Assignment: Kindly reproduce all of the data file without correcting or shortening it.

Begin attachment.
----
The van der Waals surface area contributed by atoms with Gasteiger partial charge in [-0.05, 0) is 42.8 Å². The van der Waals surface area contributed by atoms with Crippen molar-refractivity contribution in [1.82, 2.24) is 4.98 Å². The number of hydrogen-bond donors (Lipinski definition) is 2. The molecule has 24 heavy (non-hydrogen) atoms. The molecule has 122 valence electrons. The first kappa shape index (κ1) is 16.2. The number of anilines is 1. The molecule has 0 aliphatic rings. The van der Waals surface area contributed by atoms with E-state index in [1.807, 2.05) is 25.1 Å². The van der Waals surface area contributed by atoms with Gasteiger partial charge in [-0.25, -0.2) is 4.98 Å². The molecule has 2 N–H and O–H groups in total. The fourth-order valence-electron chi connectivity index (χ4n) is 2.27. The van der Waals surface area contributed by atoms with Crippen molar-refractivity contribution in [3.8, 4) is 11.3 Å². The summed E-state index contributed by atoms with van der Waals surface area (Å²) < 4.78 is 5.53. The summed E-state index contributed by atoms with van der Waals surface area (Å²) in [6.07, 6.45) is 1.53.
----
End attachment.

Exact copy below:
The van der Waals surface area contributed by atoms with Gasteiger partial charge in [-0.05, 0) is 42.8 Å². The van der Waals surface area contributed by atoms with Crippen molar-refractivity contribution in [1.82, 2.24) is 4.98 Å². The number of hydrogen-bond donors (Lipinski definition) is 2. The molecule has 24 heavy (non-hydrogen) atoms. The molecule has 122 valence electrons. The first kappa shape index (κ1) is 16.2. The number of anilines is 1. The molecule has 0 aliphatic rings. The van der Waals surface area contributed by atoms with E-state index in [1.807, 2.05) is 25.1 Å². The van der Waals surface area contributed by atoms with Gasteiger partial charge in [-0.25, -0.2) is 4.98 Å². The molecule has 2 N–H and O–H groups in total. The fourth-order valence-electron chi connectivity index (χ4n) is 2.27. The van der Waals surface area contributed by atoms with Crippen molar-refractivity contribution in [3.8, 4) is 11.3 Å². The summed E-state index contributed by atoms with van der Waals surface area (Å²) < 4.78 is 5.53. The summed E-state index contributed by atoms with van der Waals surface area (Å²) in [6.07, 6.45) is 1.53.